Now that I've learned about the existence of the Python built-in fractions package that handles fractions, let's take a quick look at how it behaves.
Use Python 3.8.6. For the rest, we'll just use the built-in fractions package.
First of all, you need to import the fractions package to handle it. In particular, the Fraction class is the main usage, so import that.
from fractions import Fraction
The Fraction class accepts a first argument, the numerator, and a second argument, the denominator.
f = Fraction(numerator=3, denominator=4)
If you try to display an instance of the Fraction class on an interactive shell or Jupyter, it will be displayed as a repr, including the values of the numerator and denominator.
>>> f Fraction(3, 4)
If you look through the print function, it will be displayed as
>>> print(f) 3/4
It seems that Fraction instances can be compared with ints and floats as they are.
Comparison with int
>>> f = Fraction(numerator=4, denominator=4) >>> f == 1 True
Comparison with float
>>> f = Fraction(numerator=3, denominator=4) >>> f == 3 / 4 True
If you perform four arithmetic operations on a Fraction instance with int etc., the Fraction instance will be returned as it is.
>>> Fraction(3, 4) + 1 Fraction(7, 4)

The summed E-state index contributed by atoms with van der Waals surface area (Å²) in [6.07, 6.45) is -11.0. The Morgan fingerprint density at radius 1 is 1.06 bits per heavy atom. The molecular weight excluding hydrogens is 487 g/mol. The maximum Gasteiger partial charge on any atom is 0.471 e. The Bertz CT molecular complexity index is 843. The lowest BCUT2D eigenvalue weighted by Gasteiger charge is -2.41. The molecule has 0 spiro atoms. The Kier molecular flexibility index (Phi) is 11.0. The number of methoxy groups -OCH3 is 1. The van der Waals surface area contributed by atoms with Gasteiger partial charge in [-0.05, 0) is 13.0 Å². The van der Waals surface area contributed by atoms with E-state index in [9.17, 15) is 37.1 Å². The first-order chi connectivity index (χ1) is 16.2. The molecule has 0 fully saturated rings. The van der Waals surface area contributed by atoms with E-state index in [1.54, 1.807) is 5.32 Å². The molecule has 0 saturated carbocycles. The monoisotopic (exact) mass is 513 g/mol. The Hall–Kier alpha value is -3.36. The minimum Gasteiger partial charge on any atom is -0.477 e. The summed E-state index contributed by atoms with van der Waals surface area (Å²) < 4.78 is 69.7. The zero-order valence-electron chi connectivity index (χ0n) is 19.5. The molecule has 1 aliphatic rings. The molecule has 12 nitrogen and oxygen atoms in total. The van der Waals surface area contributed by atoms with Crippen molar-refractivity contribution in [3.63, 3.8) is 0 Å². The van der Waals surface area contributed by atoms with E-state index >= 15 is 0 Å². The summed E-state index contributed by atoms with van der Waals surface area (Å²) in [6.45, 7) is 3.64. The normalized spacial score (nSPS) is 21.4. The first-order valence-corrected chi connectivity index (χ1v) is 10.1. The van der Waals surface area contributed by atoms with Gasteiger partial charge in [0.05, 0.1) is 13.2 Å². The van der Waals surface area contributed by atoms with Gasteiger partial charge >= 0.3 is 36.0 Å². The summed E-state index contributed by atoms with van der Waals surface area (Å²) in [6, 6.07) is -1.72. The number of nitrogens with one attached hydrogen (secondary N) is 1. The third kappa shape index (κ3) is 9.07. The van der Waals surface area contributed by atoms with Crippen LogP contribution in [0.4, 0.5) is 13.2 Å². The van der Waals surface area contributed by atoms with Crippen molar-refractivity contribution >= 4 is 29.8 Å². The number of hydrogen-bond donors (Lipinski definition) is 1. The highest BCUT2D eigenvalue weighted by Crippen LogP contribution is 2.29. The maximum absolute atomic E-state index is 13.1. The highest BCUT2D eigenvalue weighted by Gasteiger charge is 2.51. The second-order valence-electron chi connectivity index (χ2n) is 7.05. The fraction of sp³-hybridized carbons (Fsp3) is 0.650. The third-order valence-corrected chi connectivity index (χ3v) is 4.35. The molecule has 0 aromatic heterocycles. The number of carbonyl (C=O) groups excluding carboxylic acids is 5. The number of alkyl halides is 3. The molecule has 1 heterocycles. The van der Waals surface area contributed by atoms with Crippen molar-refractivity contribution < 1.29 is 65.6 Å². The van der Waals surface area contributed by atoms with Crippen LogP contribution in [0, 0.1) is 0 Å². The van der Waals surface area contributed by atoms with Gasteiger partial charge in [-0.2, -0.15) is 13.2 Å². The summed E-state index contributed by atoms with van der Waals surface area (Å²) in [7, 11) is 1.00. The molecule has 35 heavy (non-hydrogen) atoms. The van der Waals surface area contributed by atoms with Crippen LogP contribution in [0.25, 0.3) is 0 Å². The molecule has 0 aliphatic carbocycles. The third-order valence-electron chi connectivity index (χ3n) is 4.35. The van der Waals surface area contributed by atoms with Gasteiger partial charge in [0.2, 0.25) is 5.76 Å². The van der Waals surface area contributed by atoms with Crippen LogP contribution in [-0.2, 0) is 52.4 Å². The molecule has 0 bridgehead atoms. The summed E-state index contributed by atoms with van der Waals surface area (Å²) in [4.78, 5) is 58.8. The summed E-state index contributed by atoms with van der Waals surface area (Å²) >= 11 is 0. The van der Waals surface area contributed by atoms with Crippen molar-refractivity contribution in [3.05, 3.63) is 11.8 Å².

>>> Fraction(5, 4) - 1 Fraction(1, 4)
>>> Fraction(3, 4) * 2 Fraction(3, 2)
If you add Fractions together, the result will also be an instance of Fractions.
>>> Fraction(1, 4) + Fraction(1, 4) Fraction(1, 2)
Fraction + Fraction + int will return Fraction as it is.
>>> Fraction(1, 4) + Fraction(1, 4) + 1 Fraction(3, 2)
If you perform four arithmetic operations with the values of Fraction and float, the result will be float.
>>> Fraction(3, 4) + 1.5 2.25
By specifying float as the argument of the numerator (numerator) of the first argument, you can create a Fraction instance even if you omit the denominator argument of the denominator.
>>> Fraction(numerator=0.25) Fraction(1, 4)
>>> Fraction(numerator=0.26) Fraction(1170935903116329, 4503599627370496)
>>> 1170935903116329 / 4503599627370496 0.26
You can also specify a character string using a half-width slash, such as
1/4, in the numerator argument.
>>> Fraction(numerator='1/4') Fraction(1, 4)
If you can reduce the amount when you create an instance of Fraction or perform a calculation, the reduction will be executed automatically.
>>> Fraction(2, 4) Fraction(1, 2)
>>> Fraction(1, 6) + Fraction(1, 6) Fraction(1, 3)
If you specify an irrational number, you can specify the maximum denominator value (max_denominator argument) to get an approximate value within the range of that value or less.
>>> Fraction(3.14159265359) Fraction(3537118876014453, 1125899906842624)
Setting the denominator is limited to 10 or less
>>> Fraction(3.14159265359).limit_denominator(max_denominator=10) Fraction(22, 7) >>> 22 / 7 3.142857142857143
Setting the denominator is limited to 150 or less
>>> Fraction(3.14159265359).limit_denominator(max_denominator=150) Fraction(3.14159265359).limit_denominator(max_denominator=150) >>> 355 / 113 3.1415929203539825